So what happened to the GOP?

Discussion in 'Politics' started by TGregg, Nov 2, 2008.

  1. TGregg


    Once upon a time, one of the major parties was for smaller government, term limits. . . wait, let me quote from the Wiki :

    But that's not the GOP of today. Bush `43 wandered well away from this, but every once in a while he'd make a slight move towards conservatism. Then "Maverick" McCain would stop him. So now McCain is the GOP nominee.

    Some think that's because our country has drifted left so the GOP has to follow lest we be reduced to a single party system. And there's certainly evidence to support that theory. Obama is the most liberal candidate ever put forward by either party. McCain is at least 45% democrat - he even considered switching parties. Could you imagine the outcry if somebody had said they wanted to "spread the wealth" 50 years ago? That candidate would have gone down faster than a female intern wearing knee pads in the Clinton Oval Office.

    Just wondered if there were any less gloomy theories for the decline of the republican party. Cuz this one (which I support so far) doesn't show them coming back, and it bodes very poorly for this country over the long run. By extension, it also brings bad things to the entire world. I don't mean just during an Obama administration. McCain could win and (hopefully) slow it some, but the socialistic march into twilight is coming. Unless I am wrong, that is. :D
  2. Lucrum


    :D That's funny!

    2)Long run? Now aren't you the optimistic lad. Do we even have an "long" run left in front of us?
  3. TGregg


    Mebbe I should have said very long run. We're not going to be living in caves on January 22nd, no matter how hard the left tries to achieve it. This country will still be here even after an Obama Whitehouse leads a democrat congress to the treasury. No worries, the republicans that are still around will also have both trotters in the trough.

    East Germany went to hell right quick, but they were already war ravaged and subject to a much higher concentration of left wing ideals than even Obama has the cheek to put forward. Socialist Europe has managed to squeak by for many years. Problem is, how much of the squeaking was due to a capitalist engine? Some, at least. A lot? Couldn't tell you. Hopefully not.

    I see a mostly stagnant economy for many years as more and more people stand in line for handouts and production bears an every increasing burden. It'll be a bit like the markets, meaning that it won't be a straight line but an identifiable trend. I'm optimistic in the sense that I'll be able to live out a reasonably decent life. Don't have any kids, so no big worries about how it will suck to be downstream of my generation. We had an obligation to hand over the country at least as good as we received, and we blew it. But we were set up for failure, and it may well be that (eventually) socialism would indeed win. Kinison was wrong, it really is "The wave of the future".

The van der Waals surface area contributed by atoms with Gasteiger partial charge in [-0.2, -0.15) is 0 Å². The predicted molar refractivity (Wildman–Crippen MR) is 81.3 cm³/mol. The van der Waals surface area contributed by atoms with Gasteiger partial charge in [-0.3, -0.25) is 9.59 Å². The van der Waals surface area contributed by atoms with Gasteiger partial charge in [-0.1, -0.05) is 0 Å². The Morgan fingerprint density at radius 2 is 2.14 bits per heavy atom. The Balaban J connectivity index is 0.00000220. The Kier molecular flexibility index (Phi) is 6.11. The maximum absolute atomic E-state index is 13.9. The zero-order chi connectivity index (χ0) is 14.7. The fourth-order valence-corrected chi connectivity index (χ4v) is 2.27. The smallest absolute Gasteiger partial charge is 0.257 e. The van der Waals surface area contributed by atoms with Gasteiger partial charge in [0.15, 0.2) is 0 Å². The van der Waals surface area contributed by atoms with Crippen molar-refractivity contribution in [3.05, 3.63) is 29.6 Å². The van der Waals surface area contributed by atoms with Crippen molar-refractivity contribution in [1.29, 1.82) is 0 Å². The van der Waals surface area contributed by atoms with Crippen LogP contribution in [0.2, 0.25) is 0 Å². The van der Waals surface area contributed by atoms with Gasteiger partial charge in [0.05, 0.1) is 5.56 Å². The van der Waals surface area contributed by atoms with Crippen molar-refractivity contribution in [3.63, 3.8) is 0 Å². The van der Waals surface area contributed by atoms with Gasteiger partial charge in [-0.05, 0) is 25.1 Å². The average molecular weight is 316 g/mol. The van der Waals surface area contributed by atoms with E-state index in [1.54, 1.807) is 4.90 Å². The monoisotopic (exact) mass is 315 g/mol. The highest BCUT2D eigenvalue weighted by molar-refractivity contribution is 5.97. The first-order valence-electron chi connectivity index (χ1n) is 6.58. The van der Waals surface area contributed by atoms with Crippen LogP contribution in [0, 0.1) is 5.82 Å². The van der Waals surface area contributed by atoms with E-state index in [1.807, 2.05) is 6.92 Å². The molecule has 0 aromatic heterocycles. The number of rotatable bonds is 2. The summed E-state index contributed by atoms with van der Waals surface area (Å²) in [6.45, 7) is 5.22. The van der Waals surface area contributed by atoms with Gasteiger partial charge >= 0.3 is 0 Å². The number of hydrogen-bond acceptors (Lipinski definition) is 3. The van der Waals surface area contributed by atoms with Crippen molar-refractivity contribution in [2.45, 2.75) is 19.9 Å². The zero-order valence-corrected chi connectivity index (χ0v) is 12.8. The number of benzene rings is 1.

4. What, no republicans blaming Clinton for all their problems?

    Oh the horror...

    The republicans will have to be introspective and examine their own shit for a change?

    Could that really happen?

    No way...
  5. The left is trying to put the American populace into caves? You fellas sure have some interesting theories...
  6. fhl


    Obama, unlike Clinton, won't have a worldwide wave of previously communist nations beginning international trade, a free trade agreement in our own hemisphere, a huge, though deceptive peace dividend, a republican congress to drag him kicking and screaming into a welfare reform and cap gains tax cut.

    Obama will be Clinton w/o all the offsets that created prosperity. Like Art Laffer recently wrote in a wsj op-ed, it will be the End Of Prosperity. :eek:
  7. Luckily there won't be a Republican congress! Phew! That's a close call, because any more debt and the country is OVER.

    No more peace, either?
  8. That list of government reforms is a worthy goal for any party - Republican, Democrat, or Independent.

    The problem is that they get used in whole or in part all the time as talking points until a group gets power - then it is all out the window.

    The ideals of strengthening the country with reforms turn into a narcissistic focus to keep power, which opens the door for corrupting influence peddling to work it's way in.

    The GOP is, to quote Lincoln, "a house divided against itself." The "base" supports a Palin/fundamentalist approach while others support the likes of what Goldwater and Buckley stood for ("elitist" and "arugula eaters" by comparison).

    But the Democrats should not be smug - the power that they hope to gain has the same affect on everyone. No exceptions.

    The GOP will be back when it has it's house in order - or earlier if Democrats win and power has it's usual affect.